By Dr. Yanina Gomez, Mindset/Emotional Wellness & Parenting Expert, Mother of a tween & teen
You and I know about the importance of communicating with our tween/teen. We know how easy it’s to have access to everything and anything out there and we want our kids to be smart about it. You want to be her #1 influencer and want her to trust you. But, sometimes, we can be a little pushy and, actually, distance our kids from us. Other times, we simply don’t know how to connect with them.
In this post, I’m excited to be sharing with you 4 strategies I use to connect with my tween and teen that I’ve actually learned from them by simply asking them. I hope they work for you as well.
1. Be Present!
If your kids are like mine, they usually want to talk with me when I’m the busiest. So, I am in the middle of writing my previous blog post. I was quite inspired and ready to transfer my thoughts into paper. My daughter is into making squishies. She’s so into them that she has her own online store at Easy and is starting her YouTube Channel. As I am typing my post, mind you I’m super into it, she stands in front of me with 5 brand new squishies. She not only wants to show me the squishies but also wants me to squeeze each of them and tell her if they’re slow rising.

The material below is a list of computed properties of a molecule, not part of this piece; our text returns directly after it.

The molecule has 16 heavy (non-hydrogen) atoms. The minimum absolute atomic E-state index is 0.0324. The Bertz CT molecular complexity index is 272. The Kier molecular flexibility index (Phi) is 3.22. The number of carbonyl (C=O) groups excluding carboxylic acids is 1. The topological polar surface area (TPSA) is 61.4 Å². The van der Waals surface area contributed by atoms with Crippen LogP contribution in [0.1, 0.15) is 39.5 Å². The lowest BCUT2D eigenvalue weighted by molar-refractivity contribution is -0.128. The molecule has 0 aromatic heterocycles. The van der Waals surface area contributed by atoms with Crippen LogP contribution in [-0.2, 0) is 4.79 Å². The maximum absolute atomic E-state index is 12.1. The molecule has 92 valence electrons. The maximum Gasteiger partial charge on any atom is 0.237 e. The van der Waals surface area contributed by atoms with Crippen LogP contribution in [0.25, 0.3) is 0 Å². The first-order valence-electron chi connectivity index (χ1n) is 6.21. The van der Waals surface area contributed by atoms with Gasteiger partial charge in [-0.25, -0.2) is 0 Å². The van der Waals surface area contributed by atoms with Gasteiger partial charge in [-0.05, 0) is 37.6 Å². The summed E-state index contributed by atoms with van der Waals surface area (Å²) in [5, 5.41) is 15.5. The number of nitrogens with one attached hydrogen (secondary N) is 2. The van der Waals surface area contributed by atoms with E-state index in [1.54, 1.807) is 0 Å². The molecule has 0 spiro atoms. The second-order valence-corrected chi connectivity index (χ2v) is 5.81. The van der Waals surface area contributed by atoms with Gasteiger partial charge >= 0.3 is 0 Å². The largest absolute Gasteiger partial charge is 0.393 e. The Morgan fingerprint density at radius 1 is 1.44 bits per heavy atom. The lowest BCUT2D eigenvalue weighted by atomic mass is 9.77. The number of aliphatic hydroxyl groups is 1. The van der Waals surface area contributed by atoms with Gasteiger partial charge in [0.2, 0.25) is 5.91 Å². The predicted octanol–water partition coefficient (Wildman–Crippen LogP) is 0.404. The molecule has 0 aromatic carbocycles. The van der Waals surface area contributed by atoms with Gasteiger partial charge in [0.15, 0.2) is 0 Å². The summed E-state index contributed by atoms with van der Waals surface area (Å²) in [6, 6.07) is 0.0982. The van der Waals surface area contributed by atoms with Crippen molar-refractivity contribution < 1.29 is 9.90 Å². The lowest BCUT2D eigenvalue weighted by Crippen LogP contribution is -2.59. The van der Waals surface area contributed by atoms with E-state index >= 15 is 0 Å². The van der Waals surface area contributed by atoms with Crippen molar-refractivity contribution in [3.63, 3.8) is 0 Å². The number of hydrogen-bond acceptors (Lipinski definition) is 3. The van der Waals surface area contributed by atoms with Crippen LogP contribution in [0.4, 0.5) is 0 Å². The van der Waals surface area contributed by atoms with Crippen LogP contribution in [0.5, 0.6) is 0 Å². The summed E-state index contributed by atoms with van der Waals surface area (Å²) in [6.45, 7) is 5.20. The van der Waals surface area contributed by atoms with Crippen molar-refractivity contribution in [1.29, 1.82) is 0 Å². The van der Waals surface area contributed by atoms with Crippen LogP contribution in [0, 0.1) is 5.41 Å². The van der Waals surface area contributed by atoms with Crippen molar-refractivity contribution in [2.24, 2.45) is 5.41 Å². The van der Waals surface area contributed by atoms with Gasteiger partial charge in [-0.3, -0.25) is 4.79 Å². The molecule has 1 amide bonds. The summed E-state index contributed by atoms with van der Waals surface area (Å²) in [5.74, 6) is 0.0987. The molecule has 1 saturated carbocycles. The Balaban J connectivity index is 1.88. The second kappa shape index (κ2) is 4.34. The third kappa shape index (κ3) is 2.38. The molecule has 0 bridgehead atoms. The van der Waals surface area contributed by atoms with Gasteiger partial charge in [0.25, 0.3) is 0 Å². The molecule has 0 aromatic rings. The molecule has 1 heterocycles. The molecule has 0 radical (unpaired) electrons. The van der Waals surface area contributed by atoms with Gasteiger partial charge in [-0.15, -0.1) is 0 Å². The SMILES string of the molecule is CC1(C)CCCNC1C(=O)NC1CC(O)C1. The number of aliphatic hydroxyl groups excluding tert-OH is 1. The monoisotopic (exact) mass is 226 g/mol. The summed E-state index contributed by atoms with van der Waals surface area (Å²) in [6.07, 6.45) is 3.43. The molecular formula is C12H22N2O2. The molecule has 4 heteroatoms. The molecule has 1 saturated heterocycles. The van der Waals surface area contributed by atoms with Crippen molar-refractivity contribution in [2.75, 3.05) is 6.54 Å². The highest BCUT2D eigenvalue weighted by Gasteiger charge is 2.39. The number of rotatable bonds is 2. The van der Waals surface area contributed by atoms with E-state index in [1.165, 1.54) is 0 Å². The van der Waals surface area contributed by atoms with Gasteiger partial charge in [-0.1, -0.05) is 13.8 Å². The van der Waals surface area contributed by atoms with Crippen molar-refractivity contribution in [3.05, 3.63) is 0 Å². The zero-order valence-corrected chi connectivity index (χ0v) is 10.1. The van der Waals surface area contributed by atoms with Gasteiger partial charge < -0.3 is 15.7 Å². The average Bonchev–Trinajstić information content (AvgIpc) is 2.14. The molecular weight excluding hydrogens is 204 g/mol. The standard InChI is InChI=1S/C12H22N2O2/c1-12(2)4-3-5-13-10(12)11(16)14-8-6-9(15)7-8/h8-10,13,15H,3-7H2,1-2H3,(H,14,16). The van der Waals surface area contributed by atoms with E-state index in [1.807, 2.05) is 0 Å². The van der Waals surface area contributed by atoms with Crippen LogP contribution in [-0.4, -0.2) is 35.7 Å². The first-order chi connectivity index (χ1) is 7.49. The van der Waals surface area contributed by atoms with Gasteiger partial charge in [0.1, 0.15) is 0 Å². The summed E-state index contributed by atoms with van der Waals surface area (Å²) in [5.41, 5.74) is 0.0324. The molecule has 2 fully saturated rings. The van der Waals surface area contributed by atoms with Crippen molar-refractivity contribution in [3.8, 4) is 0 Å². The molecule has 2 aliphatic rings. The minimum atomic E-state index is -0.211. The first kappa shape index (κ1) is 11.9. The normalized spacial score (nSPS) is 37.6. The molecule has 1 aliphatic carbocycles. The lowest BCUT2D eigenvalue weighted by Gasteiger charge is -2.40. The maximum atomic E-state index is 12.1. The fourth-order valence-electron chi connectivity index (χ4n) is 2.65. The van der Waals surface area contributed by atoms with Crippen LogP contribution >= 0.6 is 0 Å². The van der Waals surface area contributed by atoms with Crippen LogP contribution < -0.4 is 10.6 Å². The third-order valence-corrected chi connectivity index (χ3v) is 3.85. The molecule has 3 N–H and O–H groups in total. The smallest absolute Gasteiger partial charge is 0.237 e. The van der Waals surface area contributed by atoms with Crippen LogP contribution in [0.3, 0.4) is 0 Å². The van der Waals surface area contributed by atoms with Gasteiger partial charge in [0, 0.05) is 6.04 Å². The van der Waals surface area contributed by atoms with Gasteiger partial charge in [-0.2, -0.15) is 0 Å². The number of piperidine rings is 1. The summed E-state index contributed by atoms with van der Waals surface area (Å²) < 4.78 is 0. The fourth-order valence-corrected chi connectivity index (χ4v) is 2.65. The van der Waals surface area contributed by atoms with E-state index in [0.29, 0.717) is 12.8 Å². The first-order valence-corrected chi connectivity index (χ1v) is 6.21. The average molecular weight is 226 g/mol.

At that moment I was in the middle of a thought and needed total concentration. I had to ask her if the presentation could wait until I was done with my post. Although she agreed, I could tell she was a little disappointed. I finished my post and asked my daughter to share the squishes with me. And, they were slow rise. I bet you can relate!
The truth is, we need to be present when our kids need us. Just like my squishy story above, I’m not suggesting that you have to stop everything you’re doing to pay attention to them every time they come to you asking to speak with you. That’s not how it goes in real life. They also need to learn that there’s time for everything and, sometimes, they need to wait until you’re done. But, please make sure that if this is the case, you don’t forget about the conversation. Don’t let them wait on you and end up not having the conversation.
It’s important that you evaluate the situation. Is this something urgent that needs immediate attention? Then, perhaps, putting things aside and listening to your tween/teen would be necessary. Is this something that can wait like my daughter’s squishies testing session? Then, teach your tween/teen that sometimes they have to wait.
So, I told my daughter:
“I really want to check out your squishes and want to squeeze them, but right now I am in the middle of a thought and I need to finish this so I can give you my undivided attention and take the time to really test each squishy.” Can we do this after I’m done?”
We have to be present when we are talking with our tween/teen. What does this mean? No answering phone calls, no browsing social media, no picking on the television while you’re talking with her. They know when you’re not present and, they resent that. Be present, listen and show her that what she has to say truly matters to you.